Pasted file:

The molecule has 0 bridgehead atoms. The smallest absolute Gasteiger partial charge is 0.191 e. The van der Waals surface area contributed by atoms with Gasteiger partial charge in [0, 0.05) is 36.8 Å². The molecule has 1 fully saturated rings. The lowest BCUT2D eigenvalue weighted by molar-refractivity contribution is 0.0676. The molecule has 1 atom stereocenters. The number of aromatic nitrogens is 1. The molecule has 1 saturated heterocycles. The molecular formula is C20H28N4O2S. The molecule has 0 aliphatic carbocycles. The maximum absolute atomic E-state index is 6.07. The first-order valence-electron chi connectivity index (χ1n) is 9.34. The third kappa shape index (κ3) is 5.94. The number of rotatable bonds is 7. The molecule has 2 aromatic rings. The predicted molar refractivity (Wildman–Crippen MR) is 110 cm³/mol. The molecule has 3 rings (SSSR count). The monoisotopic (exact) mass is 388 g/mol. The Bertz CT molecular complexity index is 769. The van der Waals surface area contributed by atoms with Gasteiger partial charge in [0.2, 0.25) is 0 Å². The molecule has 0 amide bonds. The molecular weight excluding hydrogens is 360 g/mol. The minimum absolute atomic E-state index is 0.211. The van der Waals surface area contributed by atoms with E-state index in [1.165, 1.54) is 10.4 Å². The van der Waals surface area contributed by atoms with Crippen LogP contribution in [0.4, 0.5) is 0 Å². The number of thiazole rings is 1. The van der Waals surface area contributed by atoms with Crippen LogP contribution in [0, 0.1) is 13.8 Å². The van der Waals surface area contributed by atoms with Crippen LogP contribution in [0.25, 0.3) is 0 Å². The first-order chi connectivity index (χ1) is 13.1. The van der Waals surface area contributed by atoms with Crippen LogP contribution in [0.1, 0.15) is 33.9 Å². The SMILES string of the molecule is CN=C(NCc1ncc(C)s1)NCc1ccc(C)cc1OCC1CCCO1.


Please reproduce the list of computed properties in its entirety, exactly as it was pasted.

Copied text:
The molecule has 0 bridgehead atoms. The smallest absolute Gasteiger partial charge is 0.191 e. The van der Waals surface area contributed by atoms with Gasteiger partial charge in [0, 0.05) is 36.8 Å². The molecule has 1 fully saturated rings. The lowest BCUT2D eigenvalue weighted by molar-refractivity contribution is 0.0676. The molecule has 1 atom stereocenters. The number of aromatic nitrogens is 1. The molecule has 1 saturated heterocycles. The molecular formula is C20H28N4O2S. The molecule has 0 aliphatic carbocycles. The maximum absolute atomic E-state index is 6.07. The first-order valence-electron chi connectivity index (χ1n) is 9.34. The third kappa shape index (κ3) is 5.94. The number of rotatable bonds is 7. The molecule has 2 aromatic rings. The predicted molar refractivity (Wildman–Crippen MR) is 110 cm³/mol. The molecule has 3 rings (SSSR count). The monoisotopic (exact) mass is 388 g/mol. The Bertz CT molecular complexity index is 769. The van der Waals surface area contributed by atoms with Gasteiger partial charge in [0.2, 0.25) is 0 Å². The molecule has 0 amide bonds. The molecular weight excluding hydrogens is 360 g/mol. The minimum absolute atomic E-state index is 0.211. The van der Waals surface area contributed by atoms with E-state index in [1.165, 1.54) is 10.4 Å². The van der Waals surface area contributed by atoms with Crippen LogP contribution in [0.4, 0.5) is 0 Å². The number of thiazole rings is 1. The van der Waals surface area contributed by atoms with Crippen LogP contribution in [0, 0.1) is 13.8 Å². The van der Waals surface area contributed by atoms with Crippen LogP contribution in [0.25, 0.3) is 0 Å². The first-order chi connectivity index (χ1) is 13.1. The van der Waals surface area contributed by atoms with Crippen LogP contribution in [0.1, 0.15) is 33.9 Å². The SMILES string of the molecule is CN=C(NCc1ncc(C)s1)NCc1ccc(C)cc1OCC1CCCO1.